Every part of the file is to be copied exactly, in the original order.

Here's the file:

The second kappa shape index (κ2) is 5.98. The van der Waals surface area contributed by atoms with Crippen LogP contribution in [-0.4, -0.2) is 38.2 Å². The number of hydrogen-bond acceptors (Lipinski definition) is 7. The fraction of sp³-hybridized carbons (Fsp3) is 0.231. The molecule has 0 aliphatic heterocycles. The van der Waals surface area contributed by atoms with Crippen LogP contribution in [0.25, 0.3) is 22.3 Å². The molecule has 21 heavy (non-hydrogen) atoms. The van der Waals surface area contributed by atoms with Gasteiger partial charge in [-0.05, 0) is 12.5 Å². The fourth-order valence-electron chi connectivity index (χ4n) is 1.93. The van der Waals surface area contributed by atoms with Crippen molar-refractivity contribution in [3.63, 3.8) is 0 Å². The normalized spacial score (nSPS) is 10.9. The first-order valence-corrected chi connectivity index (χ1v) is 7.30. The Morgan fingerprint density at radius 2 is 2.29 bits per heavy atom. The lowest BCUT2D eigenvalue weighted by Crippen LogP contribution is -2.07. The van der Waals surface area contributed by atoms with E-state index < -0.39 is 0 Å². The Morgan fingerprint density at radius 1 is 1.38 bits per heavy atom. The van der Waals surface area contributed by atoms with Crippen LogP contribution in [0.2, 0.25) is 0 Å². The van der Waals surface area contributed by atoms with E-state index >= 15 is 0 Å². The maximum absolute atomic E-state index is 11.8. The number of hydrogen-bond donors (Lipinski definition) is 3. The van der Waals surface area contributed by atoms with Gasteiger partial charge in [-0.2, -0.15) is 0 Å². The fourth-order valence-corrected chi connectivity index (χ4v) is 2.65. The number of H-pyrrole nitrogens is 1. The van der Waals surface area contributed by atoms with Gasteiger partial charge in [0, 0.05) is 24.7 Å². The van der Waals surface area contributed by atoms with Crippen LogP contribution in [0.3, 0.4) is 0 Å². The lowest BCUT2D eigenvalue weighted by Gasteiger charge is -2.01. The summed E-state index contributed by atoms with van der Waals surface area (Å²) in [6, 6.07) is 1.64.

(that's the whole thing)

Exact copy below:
The second kappa shape index (κ2) is 5.98. The van der Waals surface area contributed by atoms with Crippen LogP contribution in [-0.4, -0.2) is 38.2 Å². The number of hydrogen-bond acceptors (Lipinski definition) is 7. The fraction of sp³-hybridized carbons (Fsp3) is 0.231. The molecule has 0 aliphatic heterocycles. The van der Waals surface area contributed by atoms with Crippen LogP contribution in [0.25, 0.3) is 22.3 Å². The molecule has 21 heavy (non-hydrogen) atoms. The van der Waals surface area contributed by atoms with Gasteiger partial charge in [-0.05, 0) is 12.5 Å². The fourth-order valence-electron chi connectivity index (χ4n) is 1.93. The van der Waals surface area contributed by atoms with Crippen molar-refractivity contribution in [3.63, 3.8) is 0 Å². The normalized spacial score (nSPS) is 10.9. The first-order valence-corrected chi connectivity index (χ1v) is 7.30. The Morgan fingerprint density at radius 2 is 2.29 bits per heavy atom. The lowest BCUT2D eigenvalue weighted by Crippen LogP contribution is -2.07. The van der Waals surface area contributed by atoms with E-state index < -0.39 is 0 Å². The Morgan fingerprint density at radius 1 is 1.38 bits per heavy atom. The van der Waals surface area contributed by atoms with Crippen LogP contribution in [0.2, 0.25) is 0 Å². The van der Waals surface area contributed by atoms with E-state index >= 15 is 0 Å². The maximum absolute atomic E-state index is 11.8. The number of hydrogen-bond donors (Lipinski definition) is 3. The van der Waals surface area contributed by atoms with Gasteiger partial charge in [-0.2, -0.15) is 0 Å². The fourth-order valence-corrected chi connectivity index (χ4v) is 2.65. The number of H-pyrrole nitrogens is 1. The van der Waals surface area contributed by atoms with Gasteiger partial charge in [0, 0.05) is 24.7 Å². The van der Waals surface area contributed by atoms with Crippen LogP contribution in [0.3, 0.4) is 0 Å². The lowest BCUT2D eigenvalue weighted by Gasteiger charge is -2.01. The summed E-state index contributed by atoms with van der Waals surface area (Å²) in [6, 6.07) is 1.64.